Vassar Today

Embodying Compassion Exhibition and Mandala

By Debbie Swartz

Buddhism has millions of practi-tioners worldwide. Throughout the regions where it is practiced most, countless shrines, temples, and pilgrimage sites stand in honor of the figure known as Avalokiteshvara, who is the embodiment of compassion. Yet there has never been a wide-ranging, pan-Asian examination of his iconography and significance in an American museum until this spring.

Buddhist art and culture became a part of Vassar’s campus in an unprecedented way in late April. Vassar’s Frances Lehman Loeb Art Center hosted a first-of-its-kind art exhibition of Buddhist art, curated by art history professor Karen Lucic. Embodying Compassion in Buddhist Art: Image, Pilgrimage, Practice featured works from several nations including India, China, Nepal, Japan, and Tibet. Works came on loan from the American Museum of Natural History, the Metropolitan Museum of Art, Jacques Marchais Museum of Tibetan Art, Princeton University Art Museum, the Rubin Museum of Art, Asia Society in New York, and others.

“These images are from the leading collections of this kind of material in New York,” says Lucic, who also authored the exhibition catalogue. She says the process of researching and borrowing exhibition pieces took years. “I’m still amazed that we got so many works. Some are extremely rare, and some are the most outstanding works in their institution’s collection,” she reports.

In conjunction with the exhibition, three Buddhist lamas created an intricate and colorful mandala in a six-day public display in the College Center.

Dr. Hun Yeow Lye—founder and spiritual director of the Urban Dharma North Carolina in Asheville and one of the three lamas who created the mandala—led a discussion about the history and meaning of mandalas (Sanskrit for “circles”). They can be buildings, paintings, and other permanent and impermanent objects—all with a circular shape—that represent various deities, he says. One famous mandala, Lye notes, depicted 722 deities.

The mandala created at Vassar represented Avalokiteshvara, or Chenrezig, the embodiment of compassion in Tibetan Buddhism. As the mandala was being created, it was channeling the blessings of compassion to those present, Lye says.

Likewise, each of the objects in the Art Center exhibition—from sculptures to paintings—reflect Avalokiteshvara and the message of compassion.

“Buddhism relies on art to a significant extent,” Lucic says, noting the connection between the religion and the mandalas, icons, and other objects for which it is well known.

Lye and fellow monks Ven. Khenpo Choephel, originally from Drigung-til Monastery in Tibet, and Lama Konchok Sonam Karushar, originally from Katsel Monastery in Tibet, engaged with spectators during breaks in the painstaking process of creating the colorful design out of powdered minerals (which some mistake for sand).

Hundreds of students, faculty members, administrators, employees, and visitors came to witness the creation of the mandala, which began with a meticulous kaleidoscopic drawing created by the monks on their first day. It’s a process that can easily enrapture those who witness it, Lucic says.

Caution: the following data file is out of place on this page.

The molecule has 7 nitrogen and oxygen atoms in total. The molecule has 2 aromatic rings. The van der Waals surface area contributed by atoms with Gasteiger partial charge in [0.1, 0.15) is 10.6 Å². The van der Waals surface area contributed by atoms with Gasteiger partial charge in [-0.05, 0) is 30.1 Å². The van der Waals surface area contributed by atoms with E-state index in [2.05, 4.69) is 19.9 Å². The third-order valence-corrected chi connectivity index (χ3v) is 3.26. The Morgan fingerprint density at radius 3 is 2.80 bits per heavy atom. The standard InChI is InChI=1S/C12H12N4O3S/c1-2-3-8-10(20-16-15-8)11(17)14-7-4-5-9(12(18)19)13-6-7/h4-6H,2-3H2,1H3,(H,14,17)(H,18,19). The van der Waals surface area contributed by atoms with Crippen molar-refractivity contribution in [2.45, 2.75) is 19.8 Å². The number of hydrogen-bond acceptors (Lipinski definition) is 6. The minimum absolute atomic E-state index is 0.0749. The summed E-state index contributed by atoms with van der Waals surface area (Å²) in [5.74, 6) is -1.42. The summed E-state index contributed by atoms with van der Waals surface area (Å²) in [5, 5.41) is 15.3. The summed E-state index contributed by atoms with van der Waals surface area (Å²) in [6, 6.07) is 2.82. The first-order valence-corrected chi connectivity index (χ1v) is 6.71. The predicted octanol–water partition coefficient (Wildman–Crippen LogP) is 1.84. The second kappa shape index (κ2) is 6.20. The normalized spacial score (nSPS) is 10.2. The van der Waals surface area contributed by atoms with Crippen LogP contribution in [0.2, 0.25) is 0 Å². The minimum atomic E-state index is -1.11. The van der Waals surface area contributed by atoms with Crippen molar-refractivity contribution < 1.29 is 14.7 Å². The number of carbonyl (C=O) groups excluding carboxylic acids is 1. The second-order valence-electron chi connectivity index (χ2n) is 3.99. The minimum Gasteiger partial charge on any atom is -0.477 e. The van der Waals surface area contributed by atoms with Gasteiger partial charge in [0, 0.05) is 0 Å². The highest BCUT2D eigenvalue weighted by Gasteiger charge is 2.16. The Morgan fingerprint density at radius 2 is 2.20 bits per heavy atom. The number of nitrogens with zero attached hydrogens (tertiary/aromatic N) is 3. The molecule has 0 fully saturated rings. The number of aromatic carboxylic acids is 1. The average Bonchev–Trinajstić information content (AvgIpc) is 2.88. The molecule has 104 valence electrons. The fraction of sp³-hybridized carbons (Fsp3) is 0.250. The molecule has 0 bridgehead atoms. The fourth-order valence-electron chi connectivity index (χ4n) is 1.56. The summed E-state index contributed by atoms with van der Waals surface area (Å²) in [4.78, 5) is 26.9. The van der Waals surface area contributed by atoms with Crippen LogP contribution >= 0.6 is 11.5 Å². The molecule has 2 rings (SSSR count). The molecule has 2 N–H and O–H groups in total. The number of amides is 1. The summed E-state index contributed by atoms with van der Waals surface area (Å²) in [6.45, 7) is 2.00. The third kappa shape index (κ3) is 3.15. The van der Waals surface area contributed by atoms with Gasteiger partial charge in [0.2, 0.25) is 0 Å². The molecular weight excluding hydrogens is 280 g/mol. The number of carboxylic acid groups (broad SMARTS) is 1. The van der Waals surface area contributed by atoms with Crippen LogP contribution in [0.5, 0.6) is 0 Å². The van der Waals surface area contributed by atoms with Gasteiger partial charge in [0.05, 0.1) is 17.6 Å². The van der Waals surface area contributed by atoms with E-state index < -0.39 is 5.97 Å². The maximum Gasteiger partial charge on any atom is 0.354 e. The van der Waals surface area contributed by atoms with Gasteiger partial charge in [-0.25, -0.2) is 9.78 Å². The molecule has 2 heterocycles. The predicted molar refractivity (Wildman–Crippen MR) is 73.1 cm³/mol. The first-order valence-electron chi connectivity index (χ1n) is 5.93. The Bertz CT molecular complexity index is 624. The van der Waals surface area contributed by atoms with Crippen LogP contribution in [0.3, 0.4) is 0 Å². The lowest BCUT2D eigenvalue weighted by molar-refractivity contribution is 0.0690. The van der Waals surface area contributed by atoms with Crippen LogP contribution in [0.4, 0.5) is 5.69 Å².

“I had gone to the Asia Society galleries last year to see an important exhibition of Tibetan art and stepped into the space where these lamas were constructing a mandala. I only intended to spend a few minutes watching the process. Two hours later, I was still there,” she says.

The Rev. Samuel Speers, director of the Office of Religious and Spiritual Life, which organized and sponsored the mandala demonstration, says he could tell the people who visited the mandala were spiritually moved by what they saw.

“I was thrilled with the response that it received. We wanted to make sure people, on campus and beyond it, know how much the office is committed to both terms in our office title. We are the Office of Religious and Spiritual Life,” he says.

The project was a significant learning experience for students, says Speers. The mandala and the exhibition were part of a program they had been working on for months—“The idea was for students to think about what embodying compassion looks like,” he says.

The mandala demonstration culminated on the sixth day in a dissolution ceremony. The lamas brushed the minerals into a vase that was then wrapped with a colorful scarf, and walked in a procession to Sunset Lake. Per tradition, the contents were released into the water following chanted prayers.

The dissolution ceremony (which can be viewed here) attracted a crowd of about 150 people, and the Art Center exhibition drew a remarkable number of visitors, Lucic says.

The Art Center exhibition was part of Lucic’s plan for phased retirement, begun five years ago. Through the project, she was able to reduce her teaching load and devote herself to research. As someone who had long been interested in Buddhist art, Lucic decided to create an exhibit that was unprecedented in the Art Center’s history.

“It was a huge and wonderful opportunity,” says Lucic, adding that the popular exhibition has even led to growth in Vassar’s permanent collection. “Our Asian collection is growing, in part, because of this exhibition,” she notes. “Some new purchases have been made by the [Art Center] director, but we’ve also received some extremely generous gifts. They will not only enhance the exhibition but will go into the permanent Asian galleries as something for students to learn from and for the public to enjoy.”